A subcommittee of the House Oversight and Reform Committee heard testimony on the CFPB's rulemaking process and its proposal to repeal parts of its Payday, Vehicle Title, and Certain High-Cost Installment Loans rule. The Bureau's Policy Associate Director for Research, Markets & Regulations testified before the subcommittee on May 16.
The House Committee on Oversight and Reform's Subcommittee on Economic and Consumer Policy is examining the Consumer Financial Protection Bureau's rulemaking and, in particular, the Bureau's proposal to repeal parts of its 2017 Payday, Vehicle Title, and Certain High-Cost Installment Loans rule (2017 final rule). A release published by the committee provides specifics on payday loans and the CFPB rule. Chairman Raja Krishnamoorthi (D-Ill) made the opening statement, and Thomas Pahl, CFPB Policy Associate Director for Research, Markets & Regulations, testified on the Bureau's rulemaking and its position on the payday loan rule.
Krishnamoorthi statement. In his opening statement, Krishnamoorthi discussed the CFPB's five-year study of the payday loan industry and the results that led to the 2017 final rule. He described the rule as a common-sense rule intended to stop the debt traps associated with payday loans by requiring lenders to determine consumers' ability to repay before making payday, title, and other high-cost installment loans. Krishnamoorthi provided an example of a consumer's dealing with the payday and title loan industries, who said the lenders are “profiting off the backs of poor people.” The chairman concluded by stating, “We in this room may not by payday borrowers, but we need to stand up for them. If we do not, what protections will CFPB come for next?”
Pahl testimony. Pahl began by stating that while much of the debate over small-dollar loans concerns the CFPB's rulemaking, to understand how the Bureau is protecting consumers in connection with those loans requires a discussion of the use of the CFPB's range of tools provided by the Dodd-Frank Act. He addressed financial education, supervision of small-dollar lenders to ensure compliance with laws, and their implementing regulations. When a supervisory examination reveals legal violations, “the Bureau does not hesitate to direct the institution to remediate the violation,” Pahl said. He noted that the Dodd-Frank Act authorizes the CFPB to supervise payday lenders, and the Bureau is “actively engaged” in that supervision.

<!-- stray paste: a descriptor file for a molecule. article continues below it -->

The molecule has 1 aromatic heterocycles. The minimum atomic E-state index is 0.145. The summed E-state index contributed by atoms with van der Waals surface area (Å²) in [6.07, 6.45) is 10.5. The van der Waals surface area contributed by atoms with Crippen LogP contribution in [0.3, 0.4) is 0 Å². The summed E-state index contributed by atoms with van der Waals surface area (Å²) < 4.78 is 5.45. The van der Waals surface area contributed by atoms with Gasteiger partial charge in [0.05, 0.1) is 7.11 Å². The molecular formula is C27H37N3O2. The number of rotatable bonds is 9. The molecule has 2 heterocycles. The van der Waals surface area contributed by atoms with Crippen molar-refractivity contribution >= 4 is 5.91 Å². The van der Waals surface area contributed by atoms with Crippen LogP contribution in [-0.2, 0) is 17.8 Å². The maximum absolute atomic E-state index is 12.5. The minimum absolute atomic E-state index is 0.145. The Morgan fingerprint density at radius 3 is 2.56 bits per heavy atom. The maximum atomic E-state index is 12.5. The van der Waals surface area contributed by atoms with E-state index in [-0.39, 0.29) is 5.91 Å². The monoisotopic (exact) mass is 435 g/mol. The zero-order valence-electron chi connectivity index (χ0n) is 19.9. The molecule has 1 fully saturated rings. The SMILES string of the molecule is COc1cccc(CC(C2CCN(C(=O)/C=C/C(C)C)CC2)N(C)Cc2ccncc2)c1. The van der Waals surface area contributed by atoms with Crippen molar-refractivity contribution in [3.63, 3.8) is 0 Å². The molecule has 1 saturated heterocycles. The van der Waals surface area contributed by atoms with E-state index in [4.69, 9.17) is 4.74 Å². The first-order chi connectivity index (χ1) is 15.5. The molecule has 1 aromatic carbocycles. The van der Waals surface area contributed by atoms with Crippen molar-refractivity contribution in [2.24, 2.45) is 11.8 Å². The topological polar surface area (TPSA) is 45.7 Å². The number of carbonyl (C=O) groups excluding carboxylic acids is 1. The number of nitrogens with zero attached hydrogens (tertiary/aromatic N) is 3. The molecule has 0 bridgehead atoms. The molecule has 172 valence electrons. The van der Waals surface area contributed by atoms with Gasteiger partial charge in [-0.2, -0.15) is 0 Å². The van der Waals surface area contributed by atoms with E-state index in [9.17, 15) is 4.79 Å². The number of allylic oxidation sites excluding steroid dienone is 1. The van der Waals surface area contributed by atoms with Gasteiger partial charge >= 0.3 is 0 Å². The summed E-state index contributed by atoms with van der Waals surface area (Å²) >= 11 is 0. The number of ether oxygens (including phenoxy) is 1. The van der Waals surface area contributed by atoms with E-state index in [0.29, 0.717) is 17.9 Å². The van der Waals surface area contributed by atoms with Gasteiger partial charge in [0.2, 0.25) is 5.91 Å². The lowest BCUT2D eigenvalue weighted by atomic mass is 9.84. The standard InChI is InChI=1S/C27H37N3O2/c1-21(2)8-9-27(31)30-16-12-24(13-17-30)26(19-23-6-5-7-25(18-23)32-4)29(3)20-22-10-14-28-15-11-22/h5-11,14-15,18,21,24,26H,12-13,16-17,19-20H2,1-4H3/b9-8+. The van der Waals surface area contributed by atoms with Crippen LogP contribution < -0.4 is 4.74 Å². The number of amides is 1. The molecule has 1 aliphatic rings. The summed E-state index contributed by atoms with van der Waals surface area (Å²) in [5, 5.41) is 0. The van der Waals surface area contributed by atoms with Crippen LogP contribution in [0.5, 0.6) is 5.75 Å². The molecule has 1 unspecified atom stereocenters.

Enforcement remains a valuable tool “because there will always be bad actors who do not comply with the law,” Pahl said. He testified that in the past year, the CFPB initiated five enforcement actions involving payday lenders. In each case, the Bureau entered into a consent order prohibiting the payday lenders from engaging in the same or similar practices in the future. In four of the five cases, the lenders were required to pay civil money penalties. The CFPB also obtained final judgments against payday lenders in two previously-filed cases.
After explaining the basics of CFPB rulemaking authority, Pahl turned to the topic of the 2017 final rule. Certain provisions are based on a determination that it is an unfair and abusive practice to make covered short-term and balloon-payment loans without reasonably determining that consumers have the ability to repay the loans according to the terms, Pahl explained. The Bureau found that the Mandatory Underwriting Provisions would result in a decrease of between 51 and 52 percent in the number of payday loans and a decrease of between 89 and 93 percent in title loans. In both cases, there would be significant reductions in revenue, he noted, leading to a contraction in the number of payday and vehicle title lenders.
Pahl said that since issuing the 2017 final rule, the CFPB “has come to have serious doubts as to whether the appropriate legal standards were applied and whether the evidence was sufficiently robust and reliable to support the Bureau's determination that small dollar lenders engage in an unfair or abusive act or practice if they make loans without making a reasonable determination that consumers can repay them.” He testified that the notice of proposed rulemaking issued by the CFPB on Feb. 6, 2019, explained the Bureau's reasoning for its preliminary determination and sought comments on repealing the provisions on ability-to-repay. A second notice of proposed rulemaking to delay the compliance date for these provisions was issued concurrently with the rescission proposal. Pahl concluded by stating that the Bureau is evaluating comments in response to the proposals.
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